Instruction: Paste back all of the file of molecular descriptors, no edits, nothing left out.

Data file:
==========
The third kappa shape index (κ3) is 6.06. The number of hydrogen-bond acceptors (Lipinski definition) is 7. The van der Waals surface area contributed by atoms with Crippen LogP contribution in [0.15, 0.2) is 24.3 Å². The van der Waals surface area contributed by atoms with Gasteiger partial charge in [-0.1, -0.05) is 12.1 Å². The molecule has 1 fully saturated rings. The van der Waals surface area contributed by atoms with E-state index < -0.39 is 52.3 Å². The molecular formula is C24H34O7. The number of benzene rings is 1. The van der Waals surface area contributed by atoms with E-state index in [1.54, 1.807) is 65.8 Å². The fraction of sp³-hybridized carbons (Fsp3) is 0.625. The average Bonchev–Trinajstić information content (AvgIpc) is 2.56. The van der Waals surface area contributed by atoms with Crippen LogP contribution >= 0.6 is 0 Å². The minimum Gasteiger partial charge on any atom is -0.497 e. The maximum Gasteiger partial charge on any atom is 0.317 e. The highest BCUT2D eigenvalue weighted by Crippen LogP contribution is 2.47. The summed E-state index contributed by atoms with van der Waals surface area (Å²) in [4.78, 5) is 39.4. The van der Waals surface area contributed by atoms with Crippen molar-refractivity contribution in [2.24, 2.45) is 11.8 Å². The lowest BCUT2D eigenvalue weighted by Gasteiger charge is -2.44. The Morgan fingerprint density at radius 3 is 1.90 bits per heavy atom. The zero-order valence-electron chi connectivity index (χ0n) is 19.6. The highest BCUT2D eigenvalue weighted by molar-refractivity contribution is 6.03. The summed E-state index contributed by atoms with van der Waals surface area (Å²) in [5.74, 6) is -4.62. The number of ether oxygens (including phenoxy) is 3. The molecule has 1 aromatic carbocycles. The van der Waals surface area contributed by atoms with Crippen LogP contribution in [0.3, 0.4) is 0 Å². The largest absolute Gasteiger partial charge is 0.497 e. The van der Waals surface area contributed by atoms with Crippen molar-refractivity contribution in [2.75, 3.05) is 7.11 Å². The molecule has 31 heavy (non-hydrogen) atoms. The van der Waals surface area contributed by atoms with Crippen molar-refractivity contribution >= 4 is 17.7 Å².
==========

The third kappa shape index (κ3) is 6.06. The number of hydrogen-bond acceptors (Lipinski definition) is 7. The van der Waals surface area contributed by atoms with Crippen LogP contribution in [0.15, 0.2) is 24.3 Å². The van der Waals surface area contributed by atoms with Gasteiger partial charge in [-0.1, -0.05) is 12.1 Å². The molecule has 1 fully saturated rings. The van der Waals surface area contributed by atoms with E-state index < -0.39 is 52.3 Å². The molecular formula is C24H34O7. The number of benzene rings is 1. The van der Waals surface area contributed by atoms with E-state index in [1.54, 1.807) is 65.8 Å². The fraction of sp³-hybridized carbons (Fsp3) is 0.625. The average Bonchev–Trinajstić information content (AvgIpc) is 2.56. The van der Waals surface area contributed by atoms with Crippen LogP contribution >= 0.6 is 0 Å². The minimum Gasteiger partial charge on any atom is -0.497 e. The maximum Gasteiger partial charge on any atom is 0.317 e. The highest BCUT2D eigenvalue weighted by Crippen LogP contribution is 2.47. The summed E-state index contributed by atoms with van der Waals surface area (Å²) in [4.78, 5) is 39.4. The van der Waals surface area contributed by atoms with Crippen molar-refractivity contribution in [2.24, 2.45) is 11.8 Å². The lowest BCUT2D eigenvalue weighted by Gasteiger charge is -2.44. The Morgan fingerprint density at radius 3 is 1.90 bits per heavy atom. The zero-order valence-electron chi connectivity index (χ0n) is 19.6. The highest BCUT2D eigenvalue weighted by molar-refractivity contribution is 6.03. The summed E-state index contributed by atoms with van der Waals surface area (Å²) in [5.74, 6) is -4.62. The number of ether oxygens (including phenoxy) is 3. The molecule has 1 aromatic carbocycles. The van der Waals surface area contributed by atoms with Crippen LogP contribution in [0.3, 0.4) is 0 Å². The largest absolute Gasteiger partial charge is 0.497 e. The van der Waals surface area contributed by atoms with Crippen molar-refractivity contribution in [2.75, 3.05) is 7.11 Å². The molecule has 31 heavy (non-hydrogen) atoms. The van der Waals surface area contributed by atoms with Crippen molar-refractivity contribution >= 4 is 17.7 Å².